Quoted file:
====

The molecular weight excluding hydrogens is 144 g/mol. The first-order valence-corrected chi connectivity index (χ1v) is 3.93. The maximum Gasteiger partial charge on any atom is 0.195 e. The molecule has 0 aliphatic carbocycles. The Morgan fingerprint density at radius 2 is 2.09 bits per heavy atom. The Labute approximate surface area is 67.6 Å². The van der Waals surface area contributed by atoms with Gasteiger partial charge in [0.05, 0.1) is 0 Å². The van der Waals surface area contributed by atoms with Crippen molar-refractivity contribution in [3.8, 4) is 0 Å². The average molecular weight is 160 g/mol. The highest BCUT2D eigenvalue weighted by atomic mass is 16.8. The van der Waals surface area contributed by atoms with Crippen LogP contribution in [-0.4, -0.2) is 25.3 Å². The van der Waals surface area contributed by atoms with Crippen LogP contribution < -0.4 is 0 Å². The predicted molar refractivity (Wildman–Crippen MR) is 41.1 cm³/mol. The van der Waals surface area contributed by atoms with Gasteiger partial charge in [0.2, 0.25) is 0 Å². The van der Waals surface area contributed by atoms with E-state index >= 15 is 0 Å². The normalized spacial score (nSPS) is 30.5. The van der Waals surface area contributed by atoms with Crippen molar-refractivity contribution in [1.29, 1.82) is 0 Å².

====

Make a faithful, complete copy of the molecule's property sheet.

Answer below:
The molecular weight excluding hydrogens is 144 g/mol. The first-order valence-corrected chi connectivity index (χ1v) is 3.93. The maximum Gasteiger partial charge on any atom is 0.195 e. The molecule has 0 aliphatic carbocycles. The Morgan fingerprint density at radius 2 is 2.09 bits per heavy atom. The Labute approximate surface area is 67.6 Å². The van der Waals surface area contributed by atoms with Gasteiger partial charge in [0.05, 0.1) is 0 Å². The van der Waals surface area contributed by atoms with Crippen molar-refractivity contribution in [3.8, 4) is 0 Å². The average molecular weight is 160 g/mol. The highest BCUT2D eigenvalue weighted by atomic mass is 16.8. The van der Waals surface area contributed by atoms with Crippen LogP contribution in [-0.4, -0.2) is 25.3 Å². The van der Waals surface area contributed by atoms with Crippen LogP contribution < -0.4 is 0 Å². The predicted molar refractivity (Wildman–Crippen MR) is 41.1 cm³/mol. The van der Waals surface area contributed by atoms with Gasteiger partial charge in [0.2, 0.25) is 0 Å². The van der Waals surface area contributed by atoms with E-state index >= 15 is 0 Å². The normalized spacial score (nSPS) is 30.5. The van der Waals surface area contributed by atoms with Crippen molar-refractivity contribution in [1.29, 1.82) is 0 Å².